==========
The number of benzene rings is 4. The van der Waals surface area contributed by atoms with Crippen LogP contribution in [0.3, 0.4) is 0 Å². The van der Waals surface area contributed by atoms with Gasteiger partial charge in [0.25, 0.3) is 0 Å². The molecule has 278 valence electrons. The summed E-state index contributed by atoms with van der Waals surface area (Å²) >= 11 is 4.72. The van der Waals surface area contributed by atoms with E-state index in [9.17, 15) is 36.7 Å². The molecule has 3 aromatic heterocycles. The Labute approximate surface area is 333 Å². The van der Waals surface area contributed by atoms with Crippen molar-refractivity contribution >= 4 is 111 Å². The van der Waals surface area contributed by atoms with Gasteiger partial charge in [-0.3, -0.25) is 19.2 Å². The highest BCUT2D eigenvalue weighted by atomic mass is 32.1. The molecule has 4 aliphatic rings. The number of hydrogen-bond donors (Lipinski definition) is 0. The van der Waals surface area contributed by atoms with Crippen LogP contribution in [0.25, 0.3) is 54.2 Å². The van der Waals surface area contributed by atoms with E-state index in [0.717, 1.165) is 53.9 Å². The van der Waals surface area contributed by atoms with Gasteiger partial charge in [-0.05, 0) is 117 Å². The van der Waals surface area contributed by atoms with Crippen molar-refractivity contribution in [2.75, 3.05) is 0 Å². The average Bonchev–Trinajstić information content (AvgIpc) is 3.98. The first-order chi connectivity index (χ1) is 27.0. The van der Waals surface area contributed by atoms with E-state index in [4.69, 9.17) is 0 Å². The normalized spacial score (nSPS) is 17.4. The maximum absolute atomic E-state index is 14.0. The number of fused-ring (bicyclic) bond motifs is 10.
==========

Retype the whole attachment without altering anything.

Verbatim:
The number of benzene rings is 4. The van der Waals surface area contributed by atoms with Crippen LogP contribution in [0.3, 0.4) is 0 Å². The van der Waals surface area contributed by atoms with Gasteiger partial charge in [0.25, 0.3) is 0 Å². The molecule has 278 valence electrons. The summed E-state index contributed by atoms with van der Waals surface area (Å²) >= 11 is 4.72. The van der Waals surface area contributed by atoms with E-state index in [9.17, 15) is 36.7 Å². The molecule has 3 aromatic heterocycles. The Labute approximate surface area is 333 Å². The van der Waals surface area contributed by atoms with Crippen molar-refractivity contribution >= 4 is 111 Å². The van der Waals surface area contributed by atoms with Gasteiger partial charge in [-0.3, -0.25) is 19.2 Å². The highest BCUT2D eigenvalue weighted by atomic mass is 32.1. The molecule has 4 aliphatic rings. The number of hydrogen-bond donors (Lipinski definition) is 0. The van der Waals surface area contributed by atoms with Crippen LogP contribution in [0.25, 0.3) is 54.2 Å². The van der Waals surface area contributed by atoms with E-state index in [0.717, 1.165) is 53.9 Å². The van der Waals surface area contributed by atoms with Gasteiger partial charge in [-0.05, 0) is 117 Å². The van der Waals surface area contributed by atoms with Crippen molar-refractivity contribution in [2.75, 3.05) is 0 Å². The average Bonchev–Trinajstić information content (AvgIpc) is 3.98. The first-order chi connectivity index (χ1) is 27.0. The van der Waals surface area contributed by atoms with E-state index in [4.69, 9.17) is 0 Å². The normalized spacial score (nSPS) is 17.4. The maximum absolute atomic E-state index is 14.0. The number of fused-ring (bicyclic) bond motifs is 10.